The Lieutenant, although very uneasy, allowed none of his anxiety to appear, but had a long consultation with Sergeant Long whilst the dogs of his sledge were laboriously preparing to start.
Unfortunately, the district now to be traversed was very unsuitable for sledges. The ground was very uneven; ravines were of frequent occurrence; and masses of granite or half-thawed icebergs blocked up the road, causing constant delay. The poor dogs did their best, but the drivers’ whips no longer produced any effect upon them.
And so the Lieutenant and his men were often obliged to walk to rest the exhausted animals, to push the sledges, or even sometimes to lift them when the roughness of the ground threatened to upset them. The incessant fatigue was, however, borne by all without a murmur. Thomas Black alone, absorbed in his one idea, never got out of his sledge, and indeed be was so corpulent that all exertion was disagreeable to him.
The nature of the soil changed from the moment of entering the Arctic Circle. Some geological convulsion had evidently upheaved the enormous blocks strewn upon the surface. The vegetation, too, was of a more distinctive character. Wherever they were sheltered from the keen north winds, the flanks of the hills were clothed not only with shrubs, but with large trees, all of the same species — pines, willows, and firs — proving by their presence that a certain amount of vegetative force is retained even in the Frigid Zone. Jaspar Hobson hoped to find such specimens of the Arctic Flora even on the verge of the Polar Sea; for these trees would supply him with wood to build his fort, and fuel to warm its inhabitants. The same thought passed through the minds of his companions, and they could not help wondering at the contrast between this comparatively fertile region, and the long white plains stretching between the Great Slave Lake and Fort Enterprise.
At night the yellow mist became more opaque; the wind rose, the snow began to fall in large flakes, and the ground was soon covered with a thick white carpet. In less than an hour the snow was a foot deep, and as it did not freeze but remained in a liquid state, the sledges could only advance with extreme difficulty; the curved fronts stuck in the soft substance, and the dogs were obliged to stop again and again.
Towards eight o’clock in the evening the wind became very boisterous. The snow, driven before it, was flung upon the ground or whirled in the air, forming one huge whirlpool. The dogs, beaten back by the squall and blinded with snow, could advance no further. The party was then in a narrow gorge between huge icebergs, over which the storm raged with fearful fury. Pieces of ice, broken off by the hurricane, were hurled into the pass; partial avalanches, any one of which could have crushed the sledges and their inmates, added to its dangers, and to press on became impossible. The Lieutenant no longer insisted, and after consulting with Sergeant Long, gave the order to halt. It was now necessary to find a shelter from the snow-drift; but this was no difficult matter to men accustomed to Polar expeditions. Jaspar Hobson and his men knew well what they had to do under the circumstances. It was not the first time they had been surprised by a tempest some hundred miles from the forts of the Company, without so much as an Esquimaux hut or Indian hovel in which to lay their heads.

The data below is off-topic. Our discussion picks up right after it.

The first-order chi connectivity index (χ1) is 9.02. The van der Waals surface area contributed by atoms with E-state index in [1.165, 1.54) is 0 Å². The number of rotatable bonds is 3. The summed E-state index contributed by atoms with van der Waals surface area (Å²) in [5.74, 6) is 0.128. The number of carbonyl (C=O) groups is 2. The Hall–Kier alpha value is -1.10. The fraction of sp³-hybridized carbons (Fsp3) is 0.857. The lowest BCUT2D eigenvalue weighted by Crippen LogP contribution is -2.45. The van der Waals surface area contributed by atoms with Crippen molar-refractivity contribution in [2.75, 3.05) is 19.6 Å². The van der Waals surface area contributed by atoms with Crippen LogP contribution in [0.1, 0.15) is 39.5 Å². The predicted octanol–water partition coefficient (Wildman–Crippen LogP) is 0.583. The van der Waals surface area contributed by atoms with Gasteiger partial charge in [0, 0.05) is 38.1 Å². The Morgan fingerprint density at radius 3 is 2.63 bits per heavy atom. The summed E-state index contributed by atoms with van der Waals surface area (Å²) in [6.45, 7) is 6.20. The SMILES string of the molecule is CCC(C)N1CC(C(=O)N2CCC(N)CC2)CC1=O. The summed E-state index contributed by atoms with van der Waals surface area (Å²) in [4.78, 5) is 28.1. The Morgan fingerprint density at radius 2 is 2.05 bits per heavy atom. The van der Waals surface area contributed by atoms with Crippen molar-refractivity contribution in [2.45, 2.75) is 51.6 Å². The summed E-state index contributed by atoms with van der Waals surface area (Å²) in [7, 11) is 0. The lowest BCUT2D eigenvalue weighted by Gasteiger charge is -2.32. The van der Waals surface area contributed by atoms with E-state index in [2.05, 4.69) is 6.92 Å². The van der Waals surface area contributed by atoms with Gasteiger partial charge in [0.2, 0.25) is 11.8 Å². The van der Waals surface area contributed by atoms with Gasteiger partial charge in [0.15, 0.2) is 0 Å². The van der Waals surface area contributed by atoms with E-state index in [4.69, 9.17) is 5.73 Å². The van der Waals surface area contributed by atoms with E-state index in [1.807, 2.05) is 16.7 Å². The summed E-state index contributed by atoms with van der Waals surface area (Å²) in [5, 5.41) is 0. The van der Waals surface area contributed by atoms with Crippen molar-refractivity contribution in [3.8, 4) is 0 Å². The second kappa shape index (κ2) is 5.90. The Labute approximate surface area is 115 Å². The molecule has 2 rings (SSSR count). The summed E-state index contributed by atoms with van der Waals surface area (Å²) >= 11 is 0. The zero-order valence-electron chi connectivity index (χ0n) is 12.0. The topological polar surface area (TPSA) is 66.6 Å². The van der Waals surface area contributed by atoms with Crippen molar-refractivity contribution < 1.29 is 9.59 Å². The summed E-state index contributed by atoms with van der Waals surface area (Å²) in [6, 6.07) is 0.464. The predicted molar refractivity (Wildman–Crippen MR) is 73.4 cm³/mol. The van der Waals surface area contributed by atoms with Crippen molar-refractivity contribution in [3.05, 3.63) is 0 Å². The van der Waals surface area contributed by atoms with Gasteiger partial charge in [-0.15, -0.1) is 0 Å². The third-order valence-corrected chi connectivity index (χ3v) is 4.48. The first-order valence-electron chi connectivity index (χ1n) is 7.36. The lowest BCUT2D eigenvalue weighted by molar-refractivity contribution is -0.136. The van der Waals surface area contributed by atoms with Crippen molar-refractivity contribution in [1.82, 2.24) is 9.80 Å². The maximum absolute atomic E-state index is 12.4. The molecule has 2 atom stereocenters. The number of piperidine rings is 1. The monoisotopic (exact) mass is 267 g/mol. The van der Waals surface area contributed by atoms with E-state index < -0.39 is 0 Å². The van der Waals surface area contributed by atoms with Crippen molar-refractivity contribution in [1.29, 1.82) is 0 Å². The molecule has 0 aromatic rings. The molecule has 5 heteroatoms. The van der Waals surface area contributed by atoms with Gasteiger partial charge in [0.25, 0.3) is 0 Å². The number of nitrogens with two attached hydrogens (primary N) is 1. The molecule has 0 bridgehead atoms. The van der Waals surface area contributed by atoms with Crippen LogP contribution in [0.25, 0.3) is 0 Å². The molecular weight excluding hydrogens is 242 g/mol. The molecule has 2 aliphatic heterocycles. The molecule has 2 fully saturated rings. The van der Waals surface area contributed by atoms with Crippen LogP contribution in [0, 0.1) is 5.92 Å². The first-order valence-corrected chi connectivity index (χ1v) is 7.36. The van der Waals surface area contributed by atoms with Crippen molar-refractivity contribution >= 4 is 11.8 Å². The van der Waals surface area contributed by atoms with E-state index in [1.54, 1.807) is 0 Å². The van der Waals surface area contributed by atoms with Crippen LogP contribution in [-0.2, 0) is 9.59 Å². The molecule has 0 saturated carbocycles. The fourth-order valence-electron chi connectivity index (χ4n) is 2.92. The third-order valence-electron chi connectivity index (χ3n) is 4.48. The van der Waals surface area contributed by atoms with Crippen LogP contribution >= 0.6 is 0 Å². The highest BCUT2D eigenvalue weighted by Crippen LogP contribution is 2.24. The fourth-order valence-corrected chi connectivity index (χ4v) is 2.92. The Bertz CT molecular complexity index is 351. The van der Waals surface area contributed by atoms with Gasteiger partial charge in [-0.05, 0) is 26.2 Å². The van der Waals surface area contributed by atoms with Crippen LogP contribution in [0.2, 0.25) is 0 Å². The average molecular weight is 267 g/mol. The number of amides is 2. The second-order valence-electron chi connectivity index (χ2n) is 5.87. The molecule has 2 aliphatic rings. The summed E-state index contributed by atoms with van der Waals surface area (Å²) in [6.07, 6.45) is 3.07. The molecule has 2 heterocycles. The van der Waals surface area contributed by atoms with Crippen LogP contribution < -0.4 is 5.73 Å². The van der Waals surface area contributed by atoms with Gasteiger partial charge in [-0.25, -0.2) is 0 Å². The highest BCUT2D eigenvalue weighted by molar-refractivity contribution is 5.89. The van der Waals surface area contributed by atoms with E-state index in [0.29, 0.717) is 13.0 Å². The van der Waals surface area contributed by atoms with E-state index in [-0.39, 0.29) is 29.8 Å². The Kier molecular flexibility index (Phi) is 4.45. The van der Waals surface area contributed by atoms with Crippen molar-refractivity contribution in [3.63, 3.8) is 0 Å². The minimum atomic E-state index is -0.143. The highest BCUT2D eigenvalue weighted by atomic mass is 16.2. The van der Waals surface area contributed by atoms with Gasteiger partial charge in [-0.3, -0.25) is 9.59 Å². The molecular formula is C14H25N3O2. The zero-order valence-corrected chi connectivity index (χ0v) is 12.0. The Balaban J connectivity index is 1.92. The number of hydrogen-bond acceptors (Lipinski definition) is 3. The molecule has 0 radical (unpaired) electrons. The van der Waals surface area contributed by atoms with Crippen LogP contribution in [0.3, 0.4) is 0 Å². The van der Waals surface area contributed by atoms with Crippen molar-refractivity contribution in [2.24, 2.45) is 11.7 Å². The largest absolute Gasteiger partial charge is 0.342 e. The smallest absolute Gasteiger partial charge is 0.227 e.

“To the icebergs! to the icebergs !” cried Jaspar Hobson.
Every one understood what he meant. Snow houses were to be hollowed out of the frozen masses, or rather holes were to be dug, in which each person could cower until the storm was over. Knives and hatchets were soon at work on the brittle masses of ice, and in three-quarters of an hour some ten dens had been scooped out large enough to contain two or three persons each. The dogs were left to themselves, their own instinct leading them to find sufficient shelter under the snow.
Before ten o’clock all the travellers were crouching in the snow houses, in groups of two or three, each choosing congenial companions.